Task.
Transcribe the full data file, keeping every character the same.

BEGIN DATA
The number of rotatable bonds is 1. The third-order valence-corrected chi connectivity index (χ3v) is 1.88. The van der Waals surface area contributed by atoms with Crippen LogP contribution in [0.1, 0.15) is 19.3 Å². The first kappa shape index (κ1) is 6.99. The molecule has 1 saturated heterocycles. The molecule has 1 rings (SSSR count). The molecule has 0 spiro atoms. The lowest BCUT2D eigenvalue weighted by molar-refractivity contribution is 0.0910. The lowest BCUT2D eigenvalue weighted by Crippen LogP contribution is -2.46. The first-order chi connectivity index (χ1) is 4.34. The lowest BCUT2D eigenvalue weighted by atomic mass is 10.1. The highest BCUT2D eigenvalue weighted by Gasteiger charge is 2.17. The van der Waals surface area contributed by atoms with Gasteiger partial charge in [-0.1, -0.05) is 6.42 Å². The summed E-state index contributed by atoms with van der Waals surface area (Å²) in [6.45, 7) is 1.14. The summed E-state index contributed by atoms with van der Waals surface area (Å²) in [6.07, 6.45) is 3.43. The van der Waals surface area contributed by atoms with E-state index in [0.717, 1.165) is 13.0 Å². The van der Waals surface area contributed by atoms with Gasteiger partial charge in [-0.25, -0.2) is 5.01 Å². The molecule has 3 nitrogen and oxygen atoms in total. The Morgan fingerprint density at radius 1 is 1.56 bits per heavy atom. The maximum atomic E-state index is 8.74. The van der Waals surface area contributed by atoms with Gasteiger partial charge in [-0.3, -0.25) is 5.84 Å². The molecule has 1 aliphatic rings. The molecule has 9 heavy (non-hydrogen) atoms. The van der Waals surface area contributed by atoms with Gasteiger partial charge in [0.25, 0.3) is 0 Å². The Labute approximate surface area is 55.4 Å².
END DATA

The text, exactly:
The number of rotatable bonds is 1. The third-order valence-corrected chi connectivity index (χ3v) is 1.88. The van der Waals surface area contributed by atoms with Crippen LogP contribution in [0.1, 0.15) is 19.3 Å². The first kappa shape index (κ1) is 6.99. The molecule has 1 saturated heterocycles. The molecule has 1 rings (SSSR count). The molecule has 0 spiro atoms. The lowest BCUT2D eigenvalue weighted by molar-refractivity contribution is 0.0910. The lowest BCUT2D eigenvalue weighted by Crippen LogP contribution is -2.46. The first-order chi connectivity index (χ1) is 4.34. The lowest BCUT2D eigenvalue weighted by atomic mass is 10.1. The highest BCUT2D eigenvalue weighted by Gasteiger charge is 2.17. The van der Waals surface area contributed by atoms with Gasteiger partial charge in [-0.1, -0.05) is 6.42 Å². The summed E-state index contributed by atoms with van der Waals surface area (Å²) in [6.45, 7) is 1.14. The summed E-state index contributed by atoms with van der Waals surface area (Å²) in [6.07, 6.45) is 3.43. The van der Waals surface area contributed by atoms with E-state index in [0.717, 1.165) is 13.0 Å². The van der Waals surface area contributed by atoms with Gasteiger partial charge in [-0.25, -0.2) is 5.01 Å². The molecule has 3 nitrogen and oxygen atoms in total. The Morgan fingerprint density at radius 1 is 1.56 bits per heavy atom. The maximum atomic E-state index is 8.74. The van der Waals surface area contributed by atoms with Gasteiger partial charge in [-0.3, -0.25) is 5.84 Å². The molecule has 1 aliphatic rings. The molecule has 9 heavy (non-hydrogen) atoms. The van der Waals surface area contributed by atoms with Gasteiger partial charge in [0.25, 0.3) is 0 Å². The Labute approximate surface area is 55.4 Å².